AFFLOG: A Logic Based Affective Tutoring System

  • Achilles Dougalis
  • Dimitris PlexousakisEmail author
Conference paper
Part of the Lecture Notes in Computer Science book series (LNCS, volume 12149)


In this work, the Affective Logic (AFFLOG) Tutor is presented. An Affective Tutoring System that uses knowledge representation and reasoning tools such as Answer Set Programming and the Event Calculus (EC) in order to represent the main components of the tutor. AI Planning is used to select individual parts of a given course material (tutorials) in order to build a specific course tailored to the needs of each user according to the user’s learning preferences. This course can dynamically change during the teaching session responding to the user’s mental and emotional states, providing affective support by offering praise, consolation or encouragement depending on the current emotion of the user. The design and a functioning implementation of the system is presented. As a proof of concept, a course on how to play the Settlers of Catan(c) board game was designed and implemented.


Affective Tutoring Systems Adaptive Learning Systems Answer Set Programming Event Calculus 


  1. 1.
    Anderson, J.R., Boyle, C.F., Corbett, A.T., Lewis, M.W.: Cognitive modeling and intelligent tutoring. Artif. Intell. 42(1), 7–49 (1990)CrossRefGoogle Scholar
  2. 2.
    Brewka, G., Eiter, T., Truszczyński, M.: Answer set programming at a glance. Commun. ACM 54(12), 92–103 (2011)CrossRefGoogle Scholar
  3. 3.
    Csikszentmihalyi, M.: Flow: The Psychology of Optimal Experience. Harper & Row, New York (1990)Google Scholar
  4. 4.
    Craig, S., Graesser, A., Sullins, J., Gholson, B.: Affect and learning: an exploratory look into the role of affect in learning with AutoTutor. J. Educ. Media 29(3), 241–250 (2004)CrossRefGoogle Scholar
  5. 5.
    D’mello, S., Graesser, A.: AutoTutor and affective AutoTutor: learning by talking with cognitively and emotionally intelligent computers that talk back. ACM Trans. Interact. Intell. Syst. (TiiS). 2(4), 23 (2012)Google Scholar
  6. 6.
    Ekman, P.: An argument for basic emotions. Cogn. Emot. 6(3-4), 169–200 (1992)CrossRefGoogle Scholar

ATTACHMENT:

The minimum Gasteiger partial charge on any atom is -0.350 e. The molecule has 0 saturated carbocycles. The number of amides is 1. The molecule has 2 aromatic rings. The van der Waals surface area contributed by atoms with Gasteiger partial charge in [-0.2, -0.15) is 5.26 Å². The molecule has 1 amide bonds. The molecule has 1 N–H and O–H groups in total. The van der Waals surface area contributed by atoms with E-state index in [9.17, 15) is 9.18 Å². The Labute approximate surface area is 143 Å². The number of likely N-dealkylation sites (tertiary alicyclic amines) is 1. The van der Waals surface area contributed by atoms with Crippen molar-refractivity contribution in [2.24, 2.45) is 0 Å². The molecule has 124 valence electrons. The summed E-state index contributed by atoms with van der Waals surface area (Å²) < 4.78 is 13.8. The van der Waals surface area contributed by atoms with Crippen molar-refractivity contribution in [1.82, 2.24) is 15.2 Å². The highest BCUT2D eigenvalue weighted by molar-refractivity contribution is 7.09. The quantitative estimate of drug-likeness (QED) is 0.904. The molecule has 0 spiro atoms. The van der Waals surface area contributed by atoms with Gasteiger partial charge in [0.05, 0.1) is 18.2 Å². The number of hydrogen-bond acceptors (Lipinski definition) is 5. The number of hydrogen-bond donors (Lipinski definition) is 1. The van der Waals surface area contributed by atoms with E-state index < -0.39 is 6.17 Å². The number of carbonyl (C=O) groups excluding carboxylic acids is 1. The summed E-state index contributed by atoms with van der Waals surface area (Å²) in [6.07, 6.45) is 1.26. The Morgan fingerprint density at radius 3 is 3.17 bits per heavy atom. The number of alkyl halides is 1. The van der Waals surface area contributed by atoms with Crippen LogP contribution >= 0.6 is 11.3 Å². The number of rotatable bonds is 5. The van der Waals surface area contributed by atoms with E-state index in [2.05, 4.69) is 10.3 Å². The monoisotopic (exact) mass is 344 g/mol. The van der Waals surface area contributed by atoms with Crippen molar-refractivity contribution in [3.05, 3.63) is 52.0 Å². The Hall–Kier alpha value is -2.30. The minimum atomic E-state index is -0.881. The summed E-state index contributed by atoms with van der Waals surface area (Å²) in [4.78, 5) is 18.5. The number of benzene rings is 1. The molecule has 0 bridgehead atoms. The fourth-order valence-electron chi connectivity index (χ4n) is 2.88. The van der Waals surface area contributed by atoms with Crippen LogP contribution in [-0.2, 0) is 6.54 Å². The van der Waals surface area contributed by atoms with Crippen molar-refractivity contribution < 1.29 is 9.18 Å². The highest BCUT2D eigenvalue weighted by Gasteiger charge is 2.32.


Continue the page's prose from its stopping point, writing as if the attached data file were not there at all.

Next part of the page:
7. 7.
    Felder, R.M., Silverman, L.K.: Learning and teaching styles in engineering education. Eng. Educ. 78(7), 674–681 (1988)Google Scholar
  8. 8.
    Gebser, M., Kaminski, R., Kaufmann, B., Ostrowski, R., Schaub, T., Schneider, M.: Potassco: the Potsdam answer set solving collection. Ai Commun. 24(2), 107–124 (2011)MathSciNetCrossRefGoogle Scholar
  9. 9.
    Gelfond, M., Lifschitz, V.: The stable model semantics for logic programming. ICLP/SLP 88, 1070–1080 (1988)Google Scholar
  10. 10.
    Google Vision API, Google Cloud Platform. Accessed 12 Feb 2020
  11. 11.
    Honey, P., Mumford, A.: The Manual of Learning Styles. P. Honey, London (1992)Google Scholar
  12. 12.
    Marek, V.W., Truszczyński, M.: Stable models and an alternative logic programming paradigm. In: Apt, K.R., Marek, V.W., Truszczynski, M., Warren, D.S. (eds.) The Logic Programming Paradigm. AI, pp. 375–398. Springer, Heidelberg (1999). Scholar
  13. 13.
    Miller, R., Shanahan, M.: Some alternative formulations of the event calculus. In: Kakas, Antonis C., Sadri, F. (eds.) Computational Logic: Logic Programming and Beyond. LNCS (LNAI), vol. 2408, pp. 452–490. Springer, Heidelberg (2002). Scholar
  14. 14.
    O’Rourke, E., Butler, E., Díaz Tolentino, A., Popović, Z.: Automatic generation of problems and explanations for an intelligent algebra tutor. In: Isotani, S., Millán, E., Ogan, A., Hastings, P., McLaren, B., Luckin, R. (eds.) AIED 2019. LNCS (LNAI), vol. 11625, pp. 383–395. Springer, Cham (2019). Scholar
  15. 15.
    Pandit, D., Bansal, A.: A declarative approach for an adaptive framework for learning in online courses. In: 2019 IEEE 43rd Annual Computer Software and Applications Conference (COMPSAC), vol. 1. IEEE (2019)Google Scholar
  16. 16.
    Ragusa, C., Hoffman, M., Leonard, J.: 10 unwrapping GIFT A primer on developing with the generalized intelligent framework for tutoring (2013)Google Scholar
  17. 17.
    Russell, J.A.: A circumplex model of affect. J. Pers. Soc. Psychol. 39(6), 1161 (1980)CrossRefGoogle Scholar
  18. 18.
    Sergot, M., Kowalski, R.: A logic-based calculus of events. New Gener. Comput. 4(1), 67–95 (1986)CrossRefGoogle Scholar
  19. 19.
    Tenorth, M., Beetz, M.: Representations for robot knowledge in the KnowRob framework. Artif. Intell. 247, 151–169 (2017)MathSciNetCrossRefGoogle Scholar
  20. 20.
    Woolf, B., Burleson, W., Arroyo, I., Dragon, T., Cooper, D., Picard, R.: Affect-aware tutors: recognising and responding to student affect. Int. J. Learn. Technol. 4(3–4), 129–164 (2009)CrossRefGoogle Scholar
  21. 21.
    Yang, T.C., Hwang, G.J., Yang, S.J.H.: Development of an adaptive learning system with multiple perspectives based on students’ learning styles and cognitive styles. J. Educ. Technol. Soc. 16, 185–200 (2013)Google Scholar

Copyright information

© Springer Nature Switzerland AG 2020

Authors and Affiliations

  1. 1.Computer Science DepartmentUniversity of CreteHeraklionGreece
  2. 2.Institute of Computer ScienceFoundation for Research and Technology HellasHeraklionGreece

Personalised recommendations